The office may enter into agreements for reimbursement for services related to an administrative hearing from a school district, municipality, or other governmental entity if the reimbursement is authorized by other law.
Federal requirements applicable to an administrative hearing prevail to the extent they conflict with any provision of AS 44.64.010 - 44.64.200.
(a) The office shall acquire and organize statistical and other information relating to administrative hearings of the office and of other agencies. The office shall acquire and organize copies of proposed and final agency decisions in administrative hearings and copies of court decisions resulting from those administrative hearings. The information and decisions shall be made available to the public, agencies, and the legislature. The office shall make final agency decisions reached after administrative hearings available online through an electronic data base.
(b) This section does not apply to records that are confidential or privileged.
(a) All agencies shall cooperate with the chief administrative law judge and with other administrative law judges of the office in the matters involving the duties of the office.
(b) Except as provided under AS 44.64.070 or by regulation adopted under this chapter, an agency may not select or reject a particular administrative law judge for assignment to an administrative hearing.
(c) After an administrative hearing is referred by an agency to the office for hearing, the agency may not take further adjudicatory action in the case, except as a party litigant or to render a final decision as provided by law. This subsection does not otherwise limit the agency's authority to take action affecting a party to the case.
In this chapter,
(1) 'administrative hearing' means a quasi-judicial hearing before an agency; it does not include an informal conference or review held by an agency before a final decision is issued or a rate-making proceeding or other nonadjudicative public hearing;
(2) 'administrative law judge' means a hearing officer who is retained or employed by the office;
(3) 'agency' means an agency of the executive branch of state government, including an officer, a division, or another subunit of an agency, a board or commission, a public corporation, and the University of Alaska;
(4) 'hearing officer' means an individual who presides over the conduct of an administrative hearing and who is retained or employed by an agency for that purpose;
(5) 'office' means the office of administrative hearings established in AS 44.64.010 .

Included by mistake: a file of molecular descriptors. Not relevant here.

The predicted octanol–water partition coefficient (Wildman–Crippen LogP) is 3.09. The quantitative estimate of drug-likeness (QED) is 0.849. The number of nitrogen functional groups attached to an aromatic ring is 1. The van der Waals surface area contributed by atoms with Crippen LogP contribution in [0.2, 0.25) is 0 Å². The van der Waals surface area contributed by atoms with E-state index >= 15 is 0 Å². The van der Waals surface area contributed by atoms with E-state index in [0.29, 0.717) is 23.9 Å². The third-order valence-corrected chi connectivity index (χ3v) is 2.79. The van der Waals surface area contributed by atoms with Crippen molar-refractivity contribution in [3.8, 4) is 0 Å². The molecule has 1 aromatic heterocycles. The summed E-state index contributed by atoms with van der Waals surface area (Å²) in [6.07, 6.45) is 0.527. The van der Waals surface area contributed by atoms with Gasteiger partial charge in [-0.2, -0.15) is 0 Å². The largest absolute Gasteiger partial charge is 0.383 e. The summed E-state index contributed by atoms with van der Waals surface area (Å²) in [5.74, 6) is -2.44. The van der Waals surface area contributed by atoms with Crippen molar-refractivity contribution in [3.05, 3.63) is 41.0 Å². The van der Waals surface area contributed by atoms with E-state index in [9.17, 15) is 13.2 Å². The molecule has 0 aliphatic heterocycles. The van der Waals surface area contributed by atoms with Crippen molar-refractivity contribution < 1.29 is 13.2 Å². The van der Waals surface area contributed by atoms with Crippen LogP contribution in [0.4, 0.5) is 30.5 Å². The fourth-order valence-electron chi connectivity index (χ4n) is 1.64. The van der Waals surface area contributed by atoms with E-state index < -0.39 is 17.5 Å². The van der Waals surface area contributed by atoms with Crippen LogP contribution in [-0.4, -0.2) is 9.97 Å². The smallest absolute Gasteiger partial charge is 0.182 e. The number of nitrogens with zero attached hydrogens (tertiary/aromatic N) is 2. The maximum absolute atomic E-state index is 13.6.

(a) There is created in the Department of Administration an independent office of administrative hearings under the direction of the chief administrative law judge.
(b) The chief administrative law judge must
(1) be a resident of the state;
(2) have experience in administrative law;
(3) be licensed to practice law in this state and have been admitted to practice law in this state for at least five years; and
(4) have experience representing clients in administrative or judicial proceedings.
(c) The chief administrative law judge is appointed to a five-year term of office by the governor and is subject to confirmation by the legislature. An individual may serve not more than three full or partial terms as chief administrative law judge. The governor may remove the chief administrative law judge from office only for good cause. The basis for removal shall be stated in writing. A vacancy in the office of chief administrative law judge shall be filled by the governor, and the individual appointed serves for the remainder of the term to which appointed.
(d) The chief administrative law judge shall receive a monthly salary that is not less than Step A nor more than Step F, Range 27, of the salary schedule in AS 39.27.011 (a) for Juneau, Alaska. The chief administrative law judge is in the partially exempt service.
(a) The chief administrative law judge or an administrative law judge employed or retained by the office is disqualified from a case in which the administrative law judge cannot accord a fair and impartial hearing or for other reasons established in the code of hearing officer conduct.